(AMIA) in Buenos Aires that killed at least 96 persons. This operation was
virtually identical to the one conducted in March 1992 against the Israeli
Embassy in Buenos Aires, for which Hizballah claimed responsibility.
Iran also gives varying degrees of assistance to an
assortment of radical Islamic and secular groups from North Africa to
Central Asia. For example, Tehran continued to offer the Kurdistan Workers'
Party (PKK) safehaven in Iran. Seeking to establish a Kurdish state in
southeastern Turkey, the PKK in 1995 launched numerous attacks in Europe and
continued its violent campaign against Turkish tourism, including attacks on
tourist spots frequented by Westerners. Tehran also provided some support to
Turkish Islamic groups that have been blamed for attacks against Turkish
secular and Jewish figures.
Iranian authorities reaffirmed the validity of the death
sentence imposed on British author Salman Rushdie, although some Iranian
officials claimed that the Government of Iran would not implement the fatwa.
Tehran, however, continued to mount a propaganda campaign against Rushdie.
In February - the sixth anniversary of the judgment - Iran's official news
agency IRNA reported that Deputy Foreign Minister Mahmoud Vaezi "underlined
the need for the implementation of the fatwa against the author of the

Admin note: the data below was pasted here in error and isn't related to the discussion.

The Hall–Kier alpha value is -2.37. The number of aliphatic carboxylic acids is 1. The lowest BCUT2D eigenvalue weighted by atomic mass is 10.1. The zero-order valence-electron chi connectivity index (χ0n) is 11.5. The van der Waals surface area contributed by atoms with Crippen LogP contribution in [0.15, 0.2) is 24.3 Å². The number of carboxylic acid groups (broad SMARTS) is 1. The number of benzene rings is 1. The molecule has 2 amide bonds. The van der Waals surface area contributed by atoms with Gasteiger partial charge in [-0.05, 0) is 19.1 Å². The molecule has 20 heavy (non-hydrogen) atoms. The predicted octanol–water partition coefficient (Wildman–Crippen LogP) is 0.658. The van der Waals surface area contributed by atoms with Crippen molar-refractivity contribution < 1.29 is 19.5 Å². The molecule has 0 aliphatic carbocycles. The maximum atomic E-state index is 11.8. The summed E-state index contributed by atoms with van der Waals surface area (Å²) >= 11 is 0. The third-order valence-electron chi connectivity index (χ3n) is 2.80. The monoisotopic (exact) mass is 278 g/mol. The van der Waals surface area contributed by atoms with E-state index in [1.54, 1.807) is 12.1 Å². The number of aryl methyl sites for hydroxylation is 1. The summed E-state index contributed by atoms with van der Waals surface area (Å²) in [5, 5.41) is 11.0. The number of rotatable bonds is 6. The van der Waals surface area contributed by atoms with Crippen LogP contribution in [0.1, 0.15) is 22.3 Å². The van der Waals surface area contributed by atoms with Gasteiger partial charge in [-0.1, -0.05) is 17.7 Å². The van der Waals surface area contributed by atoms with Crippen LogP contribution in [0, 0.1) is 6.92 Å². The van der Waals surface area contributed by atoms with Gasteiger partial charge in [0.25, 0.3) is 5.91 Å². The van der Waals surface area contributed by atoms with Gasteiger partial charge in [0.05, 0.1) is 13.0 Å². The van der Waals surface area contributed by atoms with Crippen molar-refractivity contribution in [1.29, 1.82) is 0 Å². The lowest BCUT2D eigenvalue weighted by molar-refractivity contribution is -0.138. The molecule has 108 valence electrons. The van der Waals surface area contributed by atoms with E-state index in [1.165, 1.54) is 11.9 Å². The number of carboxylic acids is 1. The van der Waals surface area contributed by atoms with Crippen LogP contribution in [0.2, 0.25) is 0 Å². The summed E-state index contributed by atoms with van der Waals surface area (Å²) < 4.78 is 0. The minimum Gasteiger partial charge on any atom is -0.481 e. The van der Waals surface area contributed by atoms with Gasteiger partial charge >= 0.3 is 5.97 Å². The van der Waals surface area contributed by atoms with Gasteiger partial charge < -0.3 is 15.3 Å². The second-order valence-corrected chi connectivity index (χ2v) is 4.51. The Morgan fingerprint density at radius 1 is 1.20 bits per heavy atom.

blasphemous book The Satanic Verses." Vaezi in May declared that "the fatwa
issued by the late Imam [Khomeini] could neither be revoked nor changed by
Despite increasing Iranian support for extremist groups
and involvement in terrorist operations, PresidentRafsanjani continued to
project publicly a "moderate" image of Iran to Western European countries
and Japan to facilitate the expansion of its relations with them. This quest
for respectability probably explains why Iran reduced its attacks in Europe
last year; Tehran wants to ensure access to Western capital and markets.
Iran continued to view the United States as its principal
foreign adversary, supporting groups such as Hizballah that pose a threat to
US citizens. Because of Tehran's and Hizballah's deep antipathy toward the
United States, US missions and personnel abroad continue to be at risk.